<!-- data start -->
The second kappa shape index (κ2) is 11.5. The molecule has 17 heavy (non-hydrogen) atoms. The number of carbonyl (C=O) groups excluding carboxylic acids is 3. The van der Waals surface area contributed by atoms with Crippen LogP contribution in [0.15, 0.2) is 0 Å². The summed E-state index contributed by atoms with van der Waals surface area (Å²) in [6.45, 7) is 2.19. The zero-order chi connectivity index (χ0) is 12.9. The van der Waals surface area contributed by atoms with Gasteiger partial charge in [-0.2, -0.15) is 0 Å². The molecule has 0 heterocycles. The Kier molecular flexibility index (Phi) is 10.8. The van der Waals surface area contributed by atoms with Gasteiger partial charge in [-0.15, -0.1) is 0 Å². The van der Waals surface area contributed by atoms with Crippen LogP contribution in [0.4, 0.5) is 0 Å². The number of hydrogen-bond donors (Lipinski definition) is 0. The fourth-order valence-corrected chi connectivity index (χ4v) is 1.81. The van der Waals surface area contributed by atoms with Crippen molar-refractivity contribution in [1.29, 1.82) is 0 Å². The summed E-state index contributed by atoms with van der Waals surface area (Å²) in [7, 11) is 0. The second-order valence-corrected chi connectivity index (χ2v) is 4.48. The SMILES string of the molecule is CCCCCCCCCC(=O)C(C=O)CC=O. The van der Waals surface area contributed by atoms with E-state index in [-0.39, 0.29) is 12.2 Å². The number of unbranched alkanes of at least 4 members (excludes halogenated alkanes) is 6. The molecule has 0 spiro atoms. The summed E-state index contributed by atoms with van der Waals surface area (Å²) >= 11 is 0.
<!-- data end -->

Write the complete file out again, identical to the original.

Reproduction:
The second kappa shape index (κ2) is 11.5. The molecule has 17 heavy (non-hydrogen) atoms. The number of carbonyl (C=O) groups excluding carboxylic acids is 3. The van der Waals surface area contributed by atoms with Crippen LogP contribution in [0.15, 0.2) is 0 Å². The summed E-state index contributed by atoms with van der Waals surface area (Å²) in [6.45, 7) is 2.19. The zero-order chi connectivity index (χ0) is 12.9. The van der Waals surface area contributed by atoms with Gasteiger partial charge in [-0.2, -0.15) is 0 Å². The molecule has 0 heterocycles. The Kier molecular flexibility index (Phi) is 10.8. The van der Waals surface area contributed by atoms with Gasteiger partial charge in [-0.15, -0.1) is 0 Å². The van der Waals surface area contributed by atoms with Crippen LogP contribution in [0.4, 0.5) is 0 Å². The number of hydrogen-bond donors (Lipinski definition) is 0. The fourth-order valence-corrected chi connectivity index (χ4v) is 1.81. The van der Waals surface area contributed by atoms with Crippen molar-refractivity contribution in [1.29, 1.82) is 0 Å². The summed E-state index contributed by atoms with van der Waals surface area (Å²) in [7, 11) is 0. The second-order valence-corrected chi connectivity index (χ2v) is 4.48. The SMILES string of the molecule is CCCCCCCCCC(=O)C(C=O)CC=O. The van der Waals surface area contributed by atoms with E-state index in [-0.39, 0.29) is 12.2 Å². The number of unbranched alkanes of at least 4 members (excludes halogenated alkanes) is 6. The molecule has 0 spiro atoms. The summed E-state index contributed by atoms with van der Waals surface area (Å²) >= 11 is 0.